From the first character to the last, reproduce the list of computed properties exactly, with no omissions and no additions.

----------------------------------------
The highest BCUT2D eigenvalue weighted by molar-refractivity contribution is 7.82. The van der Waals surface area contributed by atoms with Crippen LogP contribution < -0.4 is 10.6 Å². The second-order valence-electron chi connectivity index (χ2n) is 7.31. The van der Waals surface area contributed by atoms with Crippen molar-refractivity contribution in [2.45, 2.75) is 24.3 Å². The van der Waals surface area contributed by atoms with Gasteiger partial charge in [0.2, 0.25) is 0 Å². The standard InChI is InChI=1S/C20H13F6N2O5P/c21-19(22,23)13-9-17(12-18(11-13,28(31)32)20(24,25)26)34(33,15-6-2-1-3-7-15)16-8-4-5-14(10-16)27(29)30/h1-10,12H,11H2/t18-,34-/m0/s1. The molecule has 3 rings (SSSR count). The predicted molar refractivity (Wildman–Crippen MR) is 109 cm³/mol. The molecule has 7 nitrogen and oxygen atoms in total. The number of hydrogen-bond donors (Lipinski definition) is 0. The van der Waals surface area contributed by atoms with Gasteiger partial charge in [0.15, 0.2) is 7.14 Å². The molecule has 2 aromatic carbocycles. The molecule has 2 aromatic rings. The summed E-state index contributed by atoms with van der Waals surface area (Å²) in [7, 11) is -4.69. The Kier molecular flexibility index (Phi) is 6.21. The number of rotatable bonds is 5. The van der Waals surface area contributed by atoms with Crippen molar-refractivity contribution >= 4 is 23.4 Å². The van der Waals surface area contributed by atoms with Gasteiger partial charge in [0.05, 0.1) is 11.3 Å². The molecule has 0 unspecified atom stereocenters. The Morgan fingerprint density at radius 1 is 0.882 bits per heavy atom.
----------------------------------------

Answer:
The highest BCUT2D eigenvalue weighted by molar-refractivity contribution is 7.82. The van der Waals surface area contributed by atoms with Crippen LogP contribution < -0.4 is 10.6 Å². The second-order valence-electron chi connectivity index (χ2n) is 7.31. The van der Waals surface area contributed by atoms with Crippen molar-refractivity contribution in [2.45, 2.75) is 24.3 Å². The van der Waals surface area contributed by atoms with Gasteiger partial charge in [0.2, 0.25) is 0 Å². The standard InChI is InChI=1S/C20H13F6N2O5P/c21-19(22,23)13-9-17(12-18(11-13,28(31)32)20(24,25)26)34(33,15-6-2-1-3-7-15)16-8-4-5-14(10-16)27(29)30/h1-10,12H,11H2/t18-,34-/m0/s1. The molecule has 3 rings (SSSR count). The predicted molar refractivity (Wildman–Crippen MR) is 109 cm³/mol. The molecule has 7 nitrogen and oxygen atoms in total. The number of hydrogen-bond donors (Lipinski definition) is 0. The van der Waals surface area contributed by atoms with Gasteiger partial charge in [0.15, 0.2) is 7.14 Å². The molecule has 2 aromatic carbocycles. The molecule has 2 aromatic rings. The summed E-state index contributed by atoms with van der Waals surface area (Å²) in [7, 11) is -4.69. The Kier molecular flexibility index (Phi) is 6.21. The number of rotatable bonds is 5. The van der Waals surface area contributed by atoms with Crippen molar-refractivity contribution >= 4 is 23.4 Å². The van der Waals surface area contributed by atoms with Gasteiger partial charge in [0.05, 0.1) is 11.3 Å². The molecule has 0 unspecified atom stereocenters. The Morgan fingerprint density at radius 1 is 0.882 bits per heavy atom.